Chapter Five - Methods of Ownership Flashcards Preview

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Flashcards in Chapter Five - Methods of Ownership Deck (22)
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- Severalty

- Concurrent


Severalty Ownership

- Sole ownership.

- Ownership is separate and apart from the interest of any other person.


Concurrent Ownership

- Tenancy In Common

- Joint Tenancy

- Tenancy by the Entirety


Tenancy In Common

- Ownership held my tow or more people.

- No right of survivorship.

- Holds an estate by separate and distinct title.

- No exclusive possession.

- Any party is free to sell interest.

- Mortgage of one party is only a lien on mortgagor's interest.


Joint Tenancy

- Interest with survivorship rights.

- Cannot be passed to heirs of a descendant due to survivorship rights.

- Can only be created through direct action of the parties on the deed.

- Requires the Four Unities.

- Can mortgage interest but foreclosure severs joint tenancy.

- A tenant may sell but it will break the joint tenancy.

- A will by one tenant does not break a joint tenancy due to the right of survivorship.

- An easement does not break a joint tenancy but dies with the with the joint tenant granting it.

- Partition is the legal proceedings by which an estate held by tenants in common or joint tenants break their estates and title in severalty given to each of the previous owners.

- Legal action to enforce the claims of a creditor must be instituted during the lifetime of the debtor-joint tenant. After death, creditors lose their rights because any surviving owners take the property free from claims.


4 Unities of Ownership

- Time: title must be taken at the same time.

- Title: tenants acquire their interests by way of the same title.

- Interest: must have equal ownership interests.

- Possession: tenants are entitled to the same undivided possession of the entire property.


Tenancy by the Entirety

- Same as Joint Tenancy except the owners must be husband and wife.

- Differences:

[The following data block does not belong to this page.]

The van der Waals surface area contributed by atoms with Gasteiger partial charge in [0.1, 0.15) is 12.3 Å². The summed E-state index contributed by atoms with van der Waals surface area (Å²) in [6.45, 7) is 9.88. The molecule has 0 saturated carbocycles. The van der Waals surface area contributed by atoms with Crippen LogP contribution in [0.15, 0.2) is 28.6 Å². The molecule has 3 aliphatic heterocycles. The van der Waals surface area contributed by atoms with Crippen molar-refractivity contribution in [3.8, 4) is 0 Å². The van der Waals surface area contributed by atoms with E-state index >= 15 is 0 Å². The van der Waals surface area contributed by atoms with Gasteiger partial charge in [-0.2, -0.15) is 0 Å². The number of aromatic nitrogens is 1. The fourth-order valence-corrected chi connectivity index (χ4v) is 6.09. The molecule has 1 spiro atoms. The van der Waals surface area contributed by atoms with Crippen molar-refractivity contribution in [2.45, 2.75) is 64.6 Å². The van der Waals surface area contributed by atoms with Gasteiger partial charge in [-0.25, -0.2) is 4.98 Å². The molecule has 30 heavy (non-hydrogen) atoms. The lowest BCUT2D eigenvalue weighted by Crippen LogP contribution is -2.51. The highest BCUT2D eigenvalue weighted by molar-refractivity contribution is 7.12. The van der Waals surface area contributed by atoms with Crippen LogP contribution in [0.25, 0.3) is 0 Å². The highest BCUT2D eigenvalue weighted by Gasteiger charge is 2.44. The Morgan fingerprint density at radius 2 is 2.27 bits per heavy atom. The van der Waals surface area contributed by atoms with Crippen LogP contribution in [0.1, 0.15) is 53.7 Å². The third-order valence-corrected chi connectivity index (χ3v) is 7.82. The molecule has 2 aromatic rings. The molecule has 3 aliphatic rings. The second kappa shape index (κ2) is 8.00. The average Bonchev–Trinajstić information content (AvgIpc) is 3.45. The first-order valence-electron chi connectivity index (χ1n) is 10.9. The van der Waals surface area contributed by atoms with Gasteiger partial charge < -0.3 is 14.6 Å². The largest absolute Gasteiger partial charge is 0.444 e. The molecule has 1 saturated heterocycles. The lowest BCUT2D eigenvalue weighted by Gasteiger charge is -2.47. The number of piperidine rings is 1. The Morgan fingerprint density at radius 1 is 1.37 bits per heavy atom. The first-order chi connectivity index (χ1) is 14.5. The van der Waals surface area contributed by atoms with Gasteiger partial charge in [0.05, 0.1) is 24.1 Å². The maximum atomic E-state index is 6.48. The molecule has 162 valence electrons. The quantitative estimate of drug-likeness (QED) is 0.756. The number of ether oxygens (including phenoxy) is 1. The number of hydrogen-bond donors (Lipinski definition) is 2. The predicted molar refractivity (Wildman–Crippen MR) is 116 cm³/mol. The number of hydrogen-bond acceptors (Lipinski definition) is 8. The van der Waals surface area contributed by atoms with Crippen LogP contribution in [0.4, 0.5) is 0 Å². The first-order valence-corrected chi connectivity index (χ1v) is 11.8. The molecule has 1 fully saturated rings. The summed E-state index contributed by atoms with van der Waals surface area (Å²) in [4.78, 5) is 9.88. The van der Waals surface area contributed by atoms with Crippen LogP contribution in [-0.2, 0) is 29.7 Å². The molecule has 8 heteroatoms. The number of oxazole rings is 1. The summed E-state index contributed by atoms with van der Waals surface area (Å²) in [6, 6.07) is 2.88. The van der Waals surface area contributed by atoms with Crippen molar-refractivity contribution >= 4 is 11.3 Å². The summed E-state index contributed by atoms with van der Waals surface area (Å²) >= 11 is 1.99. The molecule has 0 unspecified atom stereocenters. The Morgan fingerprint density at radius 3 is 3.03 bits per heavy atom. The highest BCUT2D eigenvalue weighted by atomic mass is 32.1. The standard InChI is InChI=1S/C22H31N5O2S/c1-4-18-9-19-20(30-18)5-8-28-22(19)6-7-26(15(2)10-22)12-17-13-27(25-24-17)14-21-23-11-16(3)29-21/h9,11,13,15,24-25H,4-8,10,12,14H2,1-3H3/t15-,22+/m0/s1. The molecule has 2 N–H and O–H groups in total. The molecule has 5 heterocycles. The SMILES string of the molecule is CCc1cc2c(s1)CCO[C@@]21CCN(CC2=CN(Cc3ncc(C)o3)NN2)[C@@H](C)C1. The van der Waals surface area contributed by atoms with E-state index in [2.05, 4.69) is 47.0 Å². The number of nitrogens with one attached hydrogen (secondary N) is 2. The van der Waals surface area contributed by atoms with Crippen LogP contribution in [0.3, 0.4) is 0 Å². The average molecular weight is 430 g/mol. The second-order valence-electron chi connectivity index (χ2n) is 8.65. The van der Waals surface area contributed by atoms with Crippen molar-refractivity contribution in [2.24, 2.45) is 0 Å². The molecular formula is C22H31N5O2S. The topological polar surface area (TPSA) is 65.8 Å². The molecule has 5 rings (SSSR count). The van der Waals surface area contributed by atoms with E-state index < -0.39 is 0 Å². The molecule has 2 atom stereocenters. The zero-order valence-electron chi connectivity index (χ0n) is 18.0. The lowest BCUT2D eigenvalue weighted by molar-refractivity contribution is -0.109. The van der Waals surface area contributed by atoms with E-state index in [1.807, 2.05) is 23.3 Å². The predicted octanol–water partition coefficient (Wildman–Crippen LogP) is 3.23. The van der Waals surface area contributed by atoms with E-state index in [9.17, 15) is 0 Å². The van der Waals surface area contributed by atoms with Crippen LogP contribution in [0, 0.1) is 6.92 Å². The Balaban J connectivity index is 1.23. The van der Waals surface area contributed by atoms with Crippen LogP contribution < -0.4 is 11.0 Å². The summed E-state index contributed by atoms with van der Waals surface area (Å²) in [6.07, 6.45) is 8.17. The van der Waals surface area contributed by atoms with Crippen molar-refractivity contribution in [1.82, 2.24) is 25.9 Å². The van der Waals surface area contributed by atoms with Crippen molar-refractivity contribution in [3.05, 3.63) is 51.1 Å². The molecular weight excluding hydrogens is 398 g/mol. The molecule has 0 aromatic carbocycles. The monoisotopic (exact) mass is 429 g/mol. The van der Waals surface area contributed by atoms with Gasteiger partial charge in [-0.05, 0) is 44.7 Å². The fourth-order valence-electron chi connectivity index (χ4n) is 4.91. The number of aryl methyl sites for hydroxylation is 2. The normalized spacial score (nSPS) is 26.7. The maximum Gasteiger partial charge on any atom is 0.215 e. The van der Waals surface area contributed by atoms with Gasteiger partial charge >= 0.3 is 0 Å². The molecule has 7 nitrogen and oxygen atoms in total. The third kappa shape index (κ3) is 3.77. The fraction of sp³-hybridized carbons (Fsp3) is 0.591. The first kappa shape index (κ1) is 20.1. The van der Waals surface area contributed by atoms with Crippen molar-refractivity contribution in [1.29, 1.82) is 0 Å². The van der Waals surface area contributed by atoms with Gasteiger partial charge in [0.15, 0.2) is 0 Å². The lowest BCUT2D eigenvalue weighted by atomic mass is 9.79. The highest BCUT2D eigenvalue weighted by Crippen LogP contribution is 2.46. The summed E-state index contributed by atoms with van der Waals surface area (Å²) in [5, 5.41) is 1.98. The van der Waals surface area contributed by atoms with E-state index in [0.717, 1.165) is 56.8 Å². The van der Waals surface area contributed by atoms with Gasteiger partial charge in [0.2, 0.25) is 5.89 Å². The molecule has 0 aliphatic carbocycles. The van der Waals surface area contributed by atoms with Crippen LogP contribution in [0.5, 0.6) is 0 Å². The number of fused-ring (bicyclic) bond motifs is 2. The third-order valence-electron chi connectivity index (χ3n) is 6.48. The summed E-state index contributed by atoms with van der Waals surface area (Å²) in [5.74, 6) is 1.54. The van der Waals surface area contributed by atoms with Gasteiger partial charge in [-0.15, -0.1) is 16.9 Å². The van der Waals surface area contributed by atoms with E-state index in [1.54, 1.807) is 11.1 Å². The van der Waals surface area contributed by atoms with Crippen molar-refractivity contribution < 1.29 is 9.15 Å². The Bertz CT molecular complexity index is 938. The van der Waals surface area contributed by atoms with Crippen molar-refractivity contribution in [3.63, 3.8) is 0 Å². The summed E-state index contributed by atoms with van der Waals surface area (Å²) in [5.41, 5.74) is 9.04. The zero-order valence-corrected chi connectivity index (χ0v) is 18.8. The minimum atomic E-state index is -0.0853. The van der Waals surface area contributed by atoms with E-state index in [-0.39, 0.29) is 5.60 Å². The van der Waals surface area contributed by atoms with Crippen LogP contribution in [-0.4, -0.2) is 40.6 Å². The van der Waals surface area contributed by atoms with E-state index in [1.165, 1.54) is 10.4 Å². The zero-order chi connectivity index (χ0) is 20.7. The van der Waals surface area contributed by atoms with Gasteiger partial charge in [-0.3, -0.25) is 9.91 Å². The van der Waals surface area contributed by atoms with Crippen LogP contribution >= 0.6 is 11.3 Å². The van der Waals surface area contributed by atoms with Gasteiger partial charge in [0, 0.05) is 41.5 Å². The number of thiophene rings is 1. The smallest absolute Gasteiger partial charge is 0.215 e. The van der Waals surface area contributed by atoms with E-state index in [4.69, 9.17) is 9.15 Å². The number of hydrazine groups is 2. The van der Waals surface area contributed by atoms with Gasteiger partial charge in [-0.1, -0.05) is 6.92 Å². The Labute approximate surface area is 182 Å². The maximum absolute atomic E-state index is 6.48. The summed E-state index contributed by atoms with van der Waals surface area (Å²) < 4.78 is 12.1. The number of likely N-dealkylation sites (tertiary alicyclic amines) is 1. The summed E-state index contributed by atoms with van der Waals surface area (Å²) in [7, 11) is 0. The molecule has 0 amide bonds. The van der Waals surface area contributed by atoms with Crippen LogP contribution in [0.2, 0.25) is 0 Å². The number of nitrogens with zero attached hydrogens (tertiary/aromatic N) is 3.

-  A creditor of one spouse cannot force the sale of the property.

-  A creditor of both spouses can force the sale of the property.

-  Neither spouse can alter the ownership rights of the other WITHOUT CONSENT.

-  Survivorship CANNOT be defeated.

-  Automatically created when a deed is convery to husband and wife.  



-  Beneficiaries.

-  Inter Vivos Trusts are established during the lifetime of the trustor.

-  Testamentary Trusts are set up by will and effective upon the death of the trustor




Sole Proprietorships

-  Unlimited liability



-  Perpetual existance.

-  Charter

-  Double taxation



-  Functions like a C-Corp.

-  Taxed like a partnership.

-  Shareholders can deduct corporate losses on individual returns.


Limited Liability Corporation

-  Each member is an agent for the company.

-  Any member can encumber the LLC.



-  General Partnership: all members participate.

-  Limited Partnership: limited partners are passive.

-  LPs cannot bind partnership.

-  Loss limited to investment.

-  Uniform Partnership Act: If title is taken in the partnerships name (rather than in name of partners), it is called a Tenancy in Partnership.

-  Upon the death of a partner, his interests will go to the surviving members or the partnership dissolves.

-  Heirs have no rights or interests in the property.



-  Not a true legal ownershhip.

-  May take the form of a joint tenancy, general or limited partnership, joint venture or corporation.

-  Tenants in Common ownership is most common where investors by shares of real estate directly rather than shares of stock.  

-  Treated as securities. 



-  Must have 100 investors.

-  Must be unincorporated.

-  Must distribute 90% of income earned.

-  75% of income must be passive.

-  No 5 persons can own more than 50% of title.  


Joint Venture

-  Simply an agreement to invest.

-  Usually formed for large scal projects.

-  Treated similar to general partnership for tax purposes.

-  Parties have no intention to continue relationship when project is completed - the company ceases to exist.




-  Condominium

-  Cooperative Apartments (Co-Ops)



-  Horizontal Property Act of 1963: authorized creation.

-  Condominium Act of 1969: authorized regulation of condos.  

-  All owners as Tenants In Common normally own the common areas.  

-  Title is conveyed to both the unit and common areas.

-  Taxes are assessed by each unit separately.  

-  Each unit receives title insurance.

-  Owners are responsible for providing property and casualty insurance for their unit.  

-  Insurance coverage fo the common areas is provided by the association.  


Creating a Condominium

Planned Real Estate Development Full Disclosure Act

-  Declaration 

-  Master Deed:

-  All owners of the fee simple estate must execute the master deed.  

-  Condominium Map


Cooperative Apartments (Co-op)

-  Corporation holds title and leases the property to shareholders.

-  Lease holders sign a Subscription Agreement for stock and receive a Proprietary Lease.

-  Shareholders can deduct moretgage interest and real estate taxes for income tax purposes.

-  Shareholders are responsible for the payment of all expenses for the entire building.  

-  Shareholder's right or interest in the co-op is considered to be personal property since he owns a share of stock and has a leasehold interest. 



-  Equivalent to fee ownership.

-  The New Jersey Real Estate Timeshare Act regulates timeshare offerings in and out-of-state.